An IPO may be a waste of time in your eyes, but if you were an executive there a 20 million dollar+ paycheck may be a nice incentive, regardless of the long term implications to the company.


 5:00 pm on Jan 14, 2003 (gmt 0)

there were errors in this article...

1. "Ditto for Froogle, a service Google launched in December that allows users to type in shopping search terms and receive rankings based on prices."

** Results are not based on price.

2. "Google provides most of the portal's Web-search capabilities. And AOL is included in Google's AdWords advertising network, so anyone who buys a keyword at Google.com will be included in the paid search results on the right side of the screen on AOL, as well."

** I don't see AdWords results to the right...

Point - don't belive everything you read


 5:08 pm on Jan 14, 2003 (gmt 0)

Believing that good results are driving a particular search engines success is partially naive. Heres a sample of why I believe this...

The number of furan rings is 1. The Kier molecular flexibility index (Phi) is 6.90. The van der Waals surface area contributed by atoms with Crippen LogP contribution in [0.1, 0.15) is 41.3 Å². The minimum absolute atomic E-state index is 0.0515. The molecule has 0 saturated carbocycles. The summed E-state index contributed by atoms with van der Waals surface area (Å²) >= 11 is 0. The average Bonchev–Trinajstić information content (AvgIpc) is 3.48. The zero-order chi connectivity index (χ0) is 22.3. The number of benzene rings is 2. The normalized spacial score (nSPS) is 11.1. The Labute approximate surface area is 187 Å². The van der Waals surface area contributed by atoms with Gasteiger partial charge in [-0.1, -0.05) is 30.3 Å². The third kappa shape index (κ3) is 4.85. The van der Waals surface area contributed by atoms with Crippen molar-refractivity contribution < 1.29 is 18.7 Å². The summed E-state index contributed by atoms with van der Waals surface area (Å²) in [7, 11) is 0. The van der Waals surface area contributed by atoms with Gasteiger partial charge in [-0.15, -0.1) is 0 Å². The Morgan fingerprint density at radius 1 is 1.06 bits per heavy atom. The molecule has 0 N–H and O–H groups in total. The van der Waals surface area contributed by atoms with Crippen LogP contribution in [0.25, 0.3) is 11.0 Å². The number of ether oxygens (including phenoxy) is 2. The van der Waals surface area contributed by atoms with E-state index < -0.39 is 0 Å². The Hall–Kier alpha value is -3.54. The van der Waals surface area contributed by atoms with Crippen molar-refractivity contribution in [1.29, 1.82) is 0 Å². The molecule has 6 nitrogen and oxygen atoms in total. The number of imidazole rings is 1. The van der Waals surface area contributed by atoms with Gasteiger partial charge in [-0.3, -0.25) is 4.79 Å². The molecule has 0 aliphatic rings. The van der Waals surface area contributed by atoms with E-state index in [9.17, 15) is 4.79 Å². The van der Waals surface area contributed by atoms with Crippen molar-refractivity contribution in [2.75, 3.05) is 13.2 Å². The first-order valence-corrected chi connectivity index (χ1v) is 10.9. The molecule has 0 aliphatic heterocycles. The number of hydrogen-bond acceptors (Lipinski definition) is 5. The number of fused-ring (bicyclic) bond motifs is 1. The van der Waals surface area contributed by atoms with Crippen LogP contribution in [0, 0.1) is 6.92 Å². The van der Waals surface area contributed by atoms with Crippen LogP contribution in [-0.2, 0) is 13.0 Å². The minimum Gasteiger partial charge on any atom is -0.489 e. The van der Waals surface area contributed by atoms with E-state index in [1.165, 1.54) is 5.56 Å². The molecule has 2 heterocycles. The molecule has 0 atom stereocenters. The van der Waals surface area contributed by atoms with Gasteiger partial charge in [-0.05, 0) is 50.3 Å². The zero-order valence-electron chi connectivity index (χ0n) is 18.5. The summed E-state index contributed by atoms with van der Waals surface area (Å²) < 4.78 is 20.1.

About 3 years ago, I gave a computer to my father-in-law... he is not afraid of new technology and is a very intelligent man...

at any rate, I placed Metacrawler in his favorites section of IE... he came to my house the other day and asked me to search for something... when I pulled up google, he asked why it looked so different... I said what looked so different(my confusion was obvious) he said the thing that you search on... he had used metacrawler for 3 years and never thought of switching to another search engine... In fact, I have doubts as to whether he even know there were other engines out there...

My point is that it is assumed by most non techies that all search engines are created egual... given that premise, brand regognition and familiarity is much more important to a SE's success than relevant results.

[edited by: mat_bastian at 5:10 pm (utc) on Jan. 14, 2003]


 5:10 pm on Jan 14, 2003 (gmt 0)

>don't belive everything you read

I don't. But every point of significance in that article has been made here --over and over and over. ....some of them more than a year ago.

Good article, IMO, about as well-put as I've seen in articles meant for mainstream US businessmen. And, make no mistake, BW still holds authority in that market.


 5:34 pm on Jan 14, 2003 (gmt 0)

jpavery, they comments are kind of correct but not clarified completely:

1) rankings based on price, not quite true, should have been rankings influenced by price :)

2) Google AdWords do appear on AOL, but not regional variations and not at the right ;)